Syria, refugees, and solidarity

Syrians march towards the Turkish border demanding an end to the shelling or safe passage to Europe, on 30 August 2019 Photo via: MMC news

This was first published at Crisis Magazine

no one leaves home unless

home is the mouth of a shark

                   Warsan Shire ‘Home’

Crossing the Mediterranean Sea is fraught with danger. During 2018, an estimated 2,277 people died in their attempts to enter Europe. They were among the 141,500 refugees and migrants who reached Europe’s shores via the Mediterranean route that year. Some 10,400 of those migrants were Syrians arriving to Italy, Greece, Spain and Cyprus.

Those who survived the journey received a mixed response. One the one hand, the influx of refugees and migrants to Europe (and other countries around the globe) has provided a scapegoat for those in power to blame for their countries’ problems, and has therefore contributed to a climate of increasing xenophobia and nationalist sentiment. On the other, there’s been an outpouring of solidarity on the grassroots level, from organizing practical support in host communities, to protests that declare ‘refugees welcome’. While such effots are vital and should be built upon, there’s a fundamental problem with solidarity that only starts at Europe’s borders and doesn’t address the reasons why asylum seekers arrive in the first place.

Since 2011, when the Syrian state began its war against a pro-democracy uprising, over half the population has been driven from their homes. While both extremist interlopers and opposition forces have caused displacement, the main cause is the violence of the state and its foreign backers. Their actions include the relentless aerial bombardment of population centers and mass arrests of dissidents. Many monitors cite the figure of half a million killed (a figure over two years old). The country lies in ruins, with 27 percent of housing and two thirds of educational and medical facilities damaged or destroyed. The breakdown of public services and destruction of the economy and livelihoods, which has thrown some 80 percent of the population into poverty, are further drivers of displacement.

Despite an increasing global consensus that the war is winding down, Syrians are still fleeing for their lives. The UN estimates that between the end of April and August of this year, more than 570,000 were displaced by the regime and Russia’s bombardment of north-western Syria. Many of these are likely to have already been displaced multiple times. Most remain trapped inside Idlib province, sleeping out in the open, under trees, as there’s no more room in the sprawling camps. Others are amassed on the closed Syrian-Turkish border, where border guards have regularly shot, and killed, those who tried to cross.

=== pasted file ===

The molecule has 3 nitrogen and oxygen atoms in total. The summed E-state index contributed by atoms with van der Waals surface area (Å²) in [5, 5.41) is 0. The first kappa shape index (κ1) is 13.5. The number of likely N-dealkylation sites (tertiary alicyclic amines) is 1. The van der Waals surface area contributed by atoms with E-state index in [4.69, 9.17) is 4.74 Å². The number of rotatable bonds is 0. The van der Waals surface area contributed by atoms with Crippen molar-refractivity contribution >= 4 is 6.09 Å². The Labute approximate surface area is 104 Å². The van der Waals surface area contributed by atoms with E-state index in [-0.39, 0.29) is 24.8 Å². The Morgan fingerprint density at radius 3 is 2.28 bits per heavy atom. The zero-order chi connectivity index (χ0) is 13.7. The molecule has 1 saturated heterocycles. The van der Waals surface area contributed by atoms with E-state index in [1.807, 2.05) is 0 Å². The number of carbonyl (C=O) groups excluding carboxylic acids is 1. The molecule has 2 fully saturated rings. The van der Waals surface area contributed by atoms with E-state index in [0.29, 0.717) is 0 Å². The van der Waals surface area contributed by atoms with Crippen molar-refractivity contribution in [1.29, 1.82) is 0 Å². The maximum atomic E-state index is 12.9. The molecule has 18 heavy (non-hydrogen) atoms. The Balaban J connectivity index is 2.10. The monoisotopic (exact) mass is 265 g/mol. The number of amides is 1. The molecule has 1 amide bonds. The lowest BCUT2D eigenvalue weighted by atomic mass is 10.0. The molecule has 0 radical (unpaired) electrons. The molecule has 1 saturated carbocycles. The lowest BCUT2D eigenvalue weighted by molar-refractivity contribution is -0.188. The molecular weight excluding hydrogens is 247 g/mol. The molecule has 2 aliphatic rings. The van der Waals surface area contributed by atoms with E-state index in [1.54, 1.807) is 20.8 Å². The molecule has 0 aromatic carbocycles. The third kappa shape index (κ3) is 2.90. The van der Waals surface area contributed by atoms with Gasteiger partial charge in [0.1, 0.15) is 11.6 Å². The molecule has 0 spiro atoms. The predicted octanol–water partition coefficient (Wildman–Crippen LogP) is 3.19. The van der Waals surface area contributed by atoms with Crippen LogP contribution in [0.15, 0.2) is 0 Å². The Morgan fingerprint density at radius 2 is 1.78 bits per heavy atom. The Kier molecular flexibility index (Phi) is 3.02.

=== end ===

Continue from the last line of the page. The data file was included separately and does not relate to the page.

Activists organized largely symbolic protests, declaring that Syrians would storm the border and flee to Europe, and on 30 August hundreds did manage to break across. They hoped that the threat of thousands of brown bodies reaching Europe’s shores would spur the international community into action to stop the continuing slaughter; something which daily images of children trapped under the rubble of their destroyed homes and the sounds of their parents’ anguished screams had failed to achieve.

Despite talk of a ‘refugee crisis’, only 11.6 percent of the global Syrian refugee population has made it to Europe. Most remain in the region, initially welcomed by neighboring countries, but now increasingly seen as a problem. In Turkey, which hosts over 3.6 million Syrian refugees, more than any other country, incitement against refugees formed a key part of recent electoral campaigns. On social media, disinformation campaigns spread hatred and division, sparking anti-Syrian protests and attacks on Syrian-owned businesses. In July, thousands of both registered and unregistered Syrian refugees, including children, were detained across the country, primarily in Istanbul, pressured into signing ‘voluntary’ repatriation forms and deported to northern Syria.

Hostility is also growing in Lebanon, where a third of the national population are refugees – the vast majority of them in a precarious situation without legal residency. A recent government decree prioritizes employment for Lebanese workers over foreigners, with reports of Syrians being dismissed from their jobs. There has been increasing racist incitement with leading politicians depicting refugees as an existential threat to Lebanon’s stability and prosperity and calling for their return to Syria, arguing the country is now ‘safe.’ Refugee encampments have been subjected to raids and evictions. More than 5,600 structures housing Syrian refugees were destroyed in Arsal by the military in June. Such hostile measures are designed to coerce Syrians to return home. In Lebanon, too, ‘voluntary’ repatriation forms have been used as a tool of forced deportation.